Sounders and strobes are generally provided for systems designed to protect life. However, on the rare occasion when only the property is being protected it is still essential to mount a sounder adjacent to the fire control panel as well as immediately outside the main entrance for the fire fighters.

Before deciding on the number and location of sounders/visual alarms, it is important to establish the ‘Fire Plan’ or cause and effect.

If the building is not going to have a ‘one out – all out’ arrangement, the evacuation procedures must be established. Once this is known, you can then establish the alarm zone areas where different alarm messages may be given, for example an alert or an evacuation tone.

Audible alarm levels within buildings are generally accepted as 65dB(A) throughout. However, the new Standard does accept that in certain locations this can be as low as 60dB(A). This allows some degree of flexibility, although in general the majority of a site must achieve 65dB(A) or greater to be compliant.

The drawing below illustrates the areas where 60dB(A) is permitted:

For areas with high ambient background noise levels, the Standard recommends a sound level of 5dB(A) above the norm although the maximum sound levels should not exceed 120dB(A) for health & safety reasons. Finally it is essential that at least one sounder is placed within each fire compartment and the sounder choice should be common throughout the building. Bells and electronic sounders should not be mixed within the same building although the Gent S-Cubed and S-Quad both offer bell and electronic sounders allowing a system upgrade or switch over from a bell tone to an electronic tone when required.

It is maintained that to rouse sleeping persons you need to achieve a minimum of 75dB(A) at the bedhead.

Sound attenuation is affected by numerous physical structures within a room, including the people, door, furniture and materials used for floor, walls etc.

General internal doors will attenuate at least 20dB(A), whilst heavier fire doors may well attenuate by up to 30dB(A). To ensure 75dB(A) is achieved within a bedroom it is accepted that the sounder is mounted within the room rather than the corridor outside. Use of sensor sounders ensures an even spread of sound throughout the building without the need for separate louder sounders. Visual alarms are generally considered as supplementary rather than the only means of providing an alarm, and are used in areas where the dB(A) level exceeds 90dB(A) or where persons within the area have impaired hearing. The exception could be where sound of any description is undesirable, for example operating theatres, TV studios and places of entertainment where a discreet staff alarm system is the best option to avoid panic.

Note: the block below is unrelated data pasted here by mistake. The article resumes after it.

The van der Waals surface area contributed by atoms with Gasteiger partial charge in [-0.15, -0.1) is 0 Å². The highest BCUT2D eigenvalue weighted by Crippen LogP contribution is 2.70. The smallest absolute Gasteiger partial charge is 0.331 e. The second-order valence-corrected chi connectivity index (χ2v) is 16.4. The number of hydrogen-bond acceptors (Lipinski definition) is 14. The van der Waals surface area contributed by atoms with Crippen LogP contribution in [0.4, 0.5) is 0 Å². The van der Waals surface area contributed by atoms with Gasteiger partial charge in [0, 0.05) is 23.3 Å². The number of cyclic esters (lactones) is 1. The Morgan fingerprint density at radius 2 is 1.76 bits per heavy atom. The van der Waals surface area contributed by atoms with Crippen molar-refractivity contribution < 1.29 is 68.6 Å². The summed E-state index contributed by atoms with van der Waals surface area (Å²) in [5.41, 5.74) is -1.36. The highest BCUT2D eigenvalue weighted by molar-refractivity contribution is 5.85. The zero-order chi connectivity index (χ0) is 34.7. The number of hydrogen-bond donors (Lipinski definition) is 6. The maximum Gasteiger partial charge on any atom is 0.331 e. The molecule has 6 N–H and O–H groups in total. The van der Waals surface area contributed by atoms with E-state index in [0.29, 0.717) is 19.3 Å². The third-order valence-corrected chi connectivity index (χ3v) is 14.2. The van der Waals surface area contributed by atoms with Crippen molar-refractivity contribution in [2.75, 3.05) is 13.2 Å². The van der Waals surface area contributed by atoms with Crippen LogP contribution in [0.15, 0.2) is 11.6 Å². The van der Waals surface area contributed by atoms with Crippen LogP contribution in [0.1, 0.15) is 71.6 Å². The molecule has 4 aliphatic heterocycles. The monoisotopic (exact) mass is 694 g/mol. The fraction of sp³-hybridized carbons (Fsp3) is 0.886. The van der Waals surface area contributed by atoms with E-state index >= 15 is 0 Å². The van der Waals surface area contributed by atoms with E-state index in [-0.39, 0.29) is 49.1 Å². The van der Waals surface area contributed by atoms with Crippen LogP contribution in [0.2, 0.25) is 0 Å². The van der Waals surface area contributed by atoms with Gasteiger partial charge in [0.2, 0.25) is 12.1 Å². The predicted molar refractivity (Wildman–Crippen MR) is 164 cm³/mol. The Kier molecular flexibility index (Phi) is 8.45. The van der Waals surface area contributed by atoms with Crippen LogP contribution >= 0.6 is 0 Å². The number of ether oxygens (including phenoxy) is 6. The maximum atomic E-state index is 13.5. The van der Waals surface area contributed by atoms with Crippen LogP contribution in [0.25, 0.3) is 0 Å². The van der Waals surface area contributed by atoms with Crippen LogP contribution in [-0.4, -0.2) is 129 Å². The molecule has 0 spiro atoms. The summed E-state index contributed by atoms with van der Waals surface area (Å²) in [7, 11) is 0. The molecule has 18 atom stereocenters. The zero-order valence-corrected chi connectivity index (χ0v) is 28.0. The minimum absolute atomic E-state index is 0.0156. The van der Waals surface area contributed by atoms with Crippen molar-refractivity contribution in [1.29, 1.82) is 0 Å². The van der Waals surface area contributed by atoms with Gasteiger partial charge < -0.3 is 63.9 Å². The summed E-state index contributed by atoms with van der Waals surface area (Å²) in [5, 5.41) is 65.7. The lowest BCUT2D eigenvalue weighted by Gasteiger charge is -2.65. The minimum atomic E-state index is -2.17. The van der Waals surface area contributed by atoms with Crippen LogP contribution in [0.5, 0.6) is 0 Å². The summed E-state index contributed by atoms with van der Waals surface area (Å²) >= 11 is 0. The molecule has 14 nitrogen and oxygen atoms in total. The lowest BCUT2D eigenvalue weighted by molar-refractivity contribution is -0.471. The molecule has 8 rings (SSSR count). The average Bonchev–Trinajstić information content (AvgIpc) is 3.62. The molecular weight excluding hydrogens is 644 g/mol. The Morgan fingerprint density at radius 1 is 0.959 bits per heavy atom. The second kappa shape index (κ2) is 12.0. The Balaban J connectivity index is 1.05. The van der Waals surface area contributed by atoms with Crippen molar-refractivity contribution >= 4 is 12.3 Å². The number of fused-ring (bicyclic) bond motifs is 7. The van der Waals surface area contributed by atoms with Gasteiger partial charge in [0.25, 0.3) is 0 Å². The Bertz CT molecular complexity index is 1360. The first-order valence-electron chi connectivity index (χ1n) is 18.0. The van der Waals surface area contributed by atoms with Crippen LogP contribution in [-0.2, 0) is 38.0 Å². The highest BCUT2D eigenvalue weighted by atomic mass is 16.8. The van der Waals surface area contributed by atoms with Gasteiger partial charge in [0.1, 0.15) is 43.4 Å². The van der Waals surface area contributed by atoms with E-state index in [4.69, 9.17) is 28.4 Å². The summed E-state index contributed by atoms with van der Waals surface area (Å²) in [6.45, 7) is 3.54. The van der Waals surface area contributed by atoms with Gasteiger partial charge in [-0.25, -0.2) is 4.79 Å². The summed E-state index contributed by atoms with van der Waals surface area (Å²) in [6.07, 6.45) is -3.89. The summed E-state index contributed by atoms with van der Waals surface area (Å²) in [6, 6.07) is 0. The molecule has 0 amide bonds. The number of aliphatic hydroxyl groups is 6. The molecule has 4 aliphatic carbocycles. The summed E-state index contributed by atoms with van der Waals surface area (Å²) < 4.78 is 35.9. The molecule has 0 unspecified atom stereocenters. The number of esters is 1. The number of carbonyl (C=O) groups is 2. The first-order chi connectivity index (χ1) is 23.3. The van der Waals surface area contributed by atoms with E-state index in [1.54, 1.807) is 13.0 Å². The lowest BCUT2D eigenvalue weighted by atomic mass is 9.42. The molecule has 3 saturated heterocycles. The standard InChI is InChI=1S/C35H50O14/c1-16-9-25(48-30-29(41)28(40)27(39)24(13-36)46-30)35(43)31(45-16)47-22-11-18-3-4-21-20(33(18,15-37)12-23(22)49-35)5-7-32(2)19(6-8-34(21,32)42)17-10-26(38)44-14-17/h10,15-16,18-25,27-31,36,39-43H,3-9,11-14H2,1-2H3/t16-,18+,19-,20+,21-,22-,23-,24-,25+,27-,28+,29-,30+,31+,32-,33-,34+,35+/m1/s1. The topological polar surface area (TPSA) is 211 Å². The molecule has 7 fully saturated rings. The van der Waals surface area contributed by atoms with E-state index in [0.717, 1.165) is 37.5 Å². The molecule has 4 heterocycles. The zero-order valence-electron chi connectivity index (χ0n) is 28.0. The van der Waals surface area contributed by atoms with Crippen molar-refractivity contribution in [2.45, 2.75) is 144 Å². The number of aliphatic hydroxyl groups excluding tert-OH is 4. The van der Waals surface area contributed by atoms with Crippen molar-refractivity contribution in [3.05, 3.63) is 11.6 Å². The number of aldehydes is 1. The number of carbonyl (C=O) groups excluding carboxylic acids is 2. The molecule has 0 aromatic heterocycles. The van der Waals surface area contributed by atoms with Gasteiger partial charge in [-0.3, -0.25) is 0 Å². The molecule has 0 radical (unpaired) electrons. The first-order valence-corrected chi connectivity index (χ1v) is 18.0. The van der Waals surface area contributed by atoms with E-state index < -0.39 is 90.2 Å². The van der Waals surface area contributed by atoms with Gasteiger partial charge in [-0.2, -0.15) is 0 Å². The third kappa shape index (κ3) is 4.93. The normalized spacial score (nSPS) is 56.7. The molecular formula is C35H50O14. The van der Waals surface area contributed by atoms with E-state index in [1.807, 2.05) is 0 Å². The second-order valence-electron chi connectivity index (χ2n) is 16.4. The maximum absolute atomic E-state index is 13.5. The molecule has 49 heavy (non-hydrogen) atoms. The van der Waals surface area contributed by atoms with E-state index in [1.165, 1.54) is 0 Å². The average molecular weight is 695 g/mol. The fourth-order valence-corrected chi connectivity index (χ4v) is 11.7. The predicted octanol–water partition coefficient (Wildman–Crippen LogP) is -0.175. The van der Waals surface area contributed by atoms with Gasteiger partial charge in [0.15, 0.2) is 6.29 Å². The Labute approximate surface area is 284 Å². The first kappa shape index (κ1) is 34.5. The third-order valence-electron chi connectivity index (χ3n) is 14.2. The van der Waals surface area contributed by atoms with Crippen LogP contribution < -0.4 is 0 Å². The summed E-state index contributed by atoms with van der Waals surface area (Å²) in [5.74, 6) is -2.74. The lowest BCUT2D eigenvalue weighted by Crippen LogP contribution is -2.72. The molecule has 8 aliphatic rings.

Visual alarms are also included as a requirement of the Disability Discrimination Act and Approved Document M of the Building Regulations and should be included in all sleeping accommodation where people with a hearing disability may be present. 

Design Stage 6 Control equipment and power supplies

The Control panel itself should comply to EN54-2 and any power supply used should comply to EN54-4. Today the majority of Gent fire control panels incorporate their own battery and charger and as long as the guidelines for loading these systems are complied with, the battery should be sufficient to maintain the system for a period of 24 hours with half an hour alarm load thereafter.

It is however recommended that a battery load calculation is carried out to verify the standby period provided by the capacity of the battery supplied.

Irrespective of the size or type of system the control panel should be sited with the following points in mind;

  •  In an area of relatively low fire risk
  • On the ground floor entrance which the fire fighters will use
  • In buildings of multiple occupancy, the panel should be sited within a communal area or if this does not exist, a location which is accessible at all times
  •  Where ambient light levels, ensure visibility at all times
  •  Fire zonal indication should be clearly displayed by LEDs or an illuminated mimic diagram – it is not acceptable to simply accept the information from an LCD or VDU display

If there are several entrances to the building, consideration should be given to the provision of repeat indicators.